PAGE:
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Grammar Quiz: What’s Wrong With These Sentences?

By Theda C. Snyder

It’s grammar quiz time again! Test your grammar skills on these eight sentences.

GRAMMAR QUIZ

Grammar is important for precise legal communication. See if you can find anything wrong with these sentences.

1.          The closing argument was fulsome; the attorney discussed every issue.

2.          The pending action was muted by the claimant’s death.

3.          This demand letter is much adieu about nothing.

4.          The verbiage in his brief was excellent.

5.          Asked and answered! The deponent has responded to the question 110%.

6.          Civilian dependents of service members and civilian employees of the military
are not subject to court martials.

7.          The doctor called in a nurse before asking the patient to lie down on the examining table..

8.          This car is perfect for you and I. Let’s buy it.

QUIZ ANSWERS:

1. The closing argument was fulsome; the attorney discussed every issue.

If the argument was fulsome, that lawyer has a real problem. Fulsome means offensively excessive, disgusting, sickening, repulsive. Some users think it means complete. Those users are wrong.

2. The pending action was muted by the claimant’s death.

Maybe that dead guy can’t talk anymore, but the action was mooted, made irrelevant, not made quiet.

3. This demand letter is much adieu about nothing.

Bye-bye Felicia. You might want to say adieu, the French word for a final goodbye to a ridiculous demand. But the title of Shakespeare’s comedy and the phrase you are looking for is “much ado about nothing.”

word usage

4. The verbiage in his brief was excellent.

What’s excellent here? It’s an excellent example of an oxymoron. Verbiage refers to unnecessary words. It makes your brief boring, not excellent and not effective.

5. Asked and answered! The deponent has responded to the question 110%.

Did the deponent repeat 10% of his words? No? Then the number the speaker is looking for is 100%. Referring to something complete as more than 100% isn’t a good way to sound emphatic. It sounds like you missed grammar school math.

6. Civilian dependents of service members and civilian employees of the military are not subject to court martials.

It’s kind of weird, but the plural of court martial is courts martial. Martial is the adjective; it’s a military or martial type of court. Court is the noun and that’s the thing there are more than one of. Unusual plurals occur as a result of English speakers adopting a phrase from another language.

7. The doctor called in a nurse before asking the patient to lie down on the examining table.

Hurray! This sentence is perfect. Were you tempted to substitute “lay” for “lie”? Health professionals get this wrong all the time. When my doctor got it right recently, I was tempted to congratulate him. Here’s the wonky stuff: present tense “lay” requires a direct object. Present tense “lie,” like the cheese in the nursery rhyme, stands alone. Paul Simon accurately sang, “I will lay me down.” He could also lie down like a bridge over troubled waters, but that would spoil the tempo. He wouldn’t lie himself down. People get confused because the past tense of “lie,” meaning to become prone or supine, is “lay.” Of course, the past tense of “lie,” meaning to tell a falsehood, is “lied.”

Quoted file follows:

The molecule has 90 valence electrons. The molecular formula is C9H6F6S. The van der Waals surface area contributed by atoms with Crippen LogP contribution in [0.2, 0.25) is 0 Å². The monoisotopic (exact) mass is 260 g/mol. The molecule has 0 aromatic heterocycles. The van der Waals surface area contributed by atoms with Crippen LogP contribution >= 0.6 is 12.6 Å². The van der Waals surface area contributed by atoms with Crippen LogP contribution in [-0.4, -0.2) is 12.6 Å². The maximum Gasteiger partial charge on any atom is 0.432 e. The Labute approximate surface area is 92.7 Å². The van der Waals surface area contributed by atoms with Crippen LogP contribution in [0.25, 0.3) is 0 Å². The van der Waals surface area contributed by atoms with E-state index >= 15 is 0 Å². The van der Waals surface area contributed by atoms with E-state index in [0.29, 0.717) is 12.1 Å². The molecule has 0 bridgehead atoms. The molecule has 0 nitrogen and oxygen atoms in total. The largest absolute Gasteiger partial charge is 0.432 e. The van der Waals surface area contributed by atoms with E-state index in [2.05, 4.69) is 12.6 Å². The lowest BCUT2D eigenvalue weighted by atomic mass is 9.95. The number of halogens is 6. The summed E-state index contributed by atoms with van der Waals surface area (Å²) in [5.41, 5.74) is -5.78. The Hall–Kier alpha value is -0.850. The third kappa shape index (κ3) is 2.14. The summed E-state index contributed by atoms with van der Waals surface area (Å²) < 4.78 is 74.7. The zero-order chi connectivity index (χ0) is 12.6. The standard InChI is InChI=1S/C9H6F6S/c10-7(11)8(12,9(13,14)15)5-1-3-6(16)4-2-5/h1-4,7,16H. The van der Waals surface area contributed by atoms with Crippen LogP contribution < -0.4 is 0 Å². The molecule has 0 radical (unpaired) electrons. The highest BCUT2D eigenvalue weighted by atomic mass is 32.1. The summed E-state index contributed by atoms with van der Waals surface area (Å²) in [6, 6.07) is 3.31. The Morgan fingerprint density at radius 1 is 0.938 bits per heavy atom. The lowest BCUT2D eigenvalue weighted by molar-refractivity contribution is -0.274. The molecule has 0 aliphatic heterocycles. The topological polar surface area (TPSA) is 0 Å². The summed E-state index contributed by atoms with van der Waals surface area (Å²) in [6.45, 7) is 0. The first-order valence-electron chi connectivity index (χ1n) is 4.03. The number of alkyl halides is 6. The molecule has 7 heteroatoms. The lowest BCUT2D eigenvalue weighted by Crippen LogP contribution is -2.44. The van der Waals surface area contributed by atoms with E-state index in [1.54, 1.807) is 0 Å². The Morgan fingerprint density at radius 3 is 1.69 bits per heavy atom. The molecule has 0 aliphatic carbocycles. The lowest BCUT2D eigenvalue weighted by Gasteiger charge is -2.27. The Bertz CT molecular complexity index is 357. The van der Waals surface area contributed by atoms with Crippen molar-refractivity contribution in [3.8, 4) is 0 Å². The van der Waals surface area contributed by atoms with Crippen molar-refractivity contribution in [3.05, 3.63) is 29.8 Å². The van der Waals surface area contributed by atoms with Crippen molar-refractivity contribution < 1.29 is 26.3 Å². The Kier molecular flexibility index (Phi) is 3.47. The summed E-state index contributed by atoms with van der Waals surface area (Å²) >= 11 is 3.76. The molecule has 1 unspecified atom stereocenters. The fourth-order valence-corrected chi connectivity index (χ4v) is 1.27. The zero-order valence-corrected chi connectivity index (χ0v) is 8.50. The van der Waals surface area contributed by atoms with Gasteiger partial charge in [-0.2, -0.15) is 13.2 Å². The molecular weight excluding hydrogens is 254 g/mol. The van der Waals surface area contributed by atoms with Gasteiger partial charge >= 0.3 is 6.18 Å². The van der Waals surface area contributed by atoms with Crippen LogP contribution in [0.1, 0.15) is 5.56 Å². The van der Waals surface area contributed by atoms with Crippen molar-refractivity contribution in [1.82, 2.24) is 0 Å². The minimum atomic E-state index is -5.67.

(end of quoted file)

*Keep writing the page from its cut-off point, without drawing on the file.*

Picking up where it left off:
8. This car is perfect for you and I. Let’s buy it.

The car is perfect; the grammar is not. Prepositions like “for,” “at,” “under,” “before” or “between” usually appear in prepositional phrases that show a relationship with the object or objects of the preposition. (That’s different from the direct object of a verb.) Objects of prepositions, unsurprisingly, should be in the objective case. Here, that would be, “This car is perfect for you and me.”

Don’t feel bad if your head is spinning. Even Prince Harry gets it wrong. At 20:00 in this video, he talks about “the distance between my brother and I.” If this guy can’t speak the King’s English, is it any wonder the rest of us struggle?

How Did You Do?

Only one of the quiz sentences was correct. If you are ready for more, test your grammar skills on 10 more sentences — and keep reading Get To The Point for more help perfecting your speech and written communication.


Order of Adjectives

More Writing Tips

Find more good ideas for improving your legal writing and communications skills in “Get to the Point” by Teddy Snyder.

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Teddy Snyder Theda C. Snyder

Theda “Teddy” Snyder mediates civil disputes, workers’ compensation and insurance coverage cases, including COVID-19 related coverage disputes, in person or by video. Teddy has practiced in a variety of settings and frequently speaks and writes about settlements and the business of law. She was a Fellow of the College of Law Practice Management and is the author of four ABA books, including “Women Rainmakers’ Best Marketing Tips, 4th Edition” as well as “Personal Injury Case Evaluation” available on Amazon.com. Based in Los Angeles, Teddy can be found at SnyderMediations.com and on Twitter @SnyderMediation.

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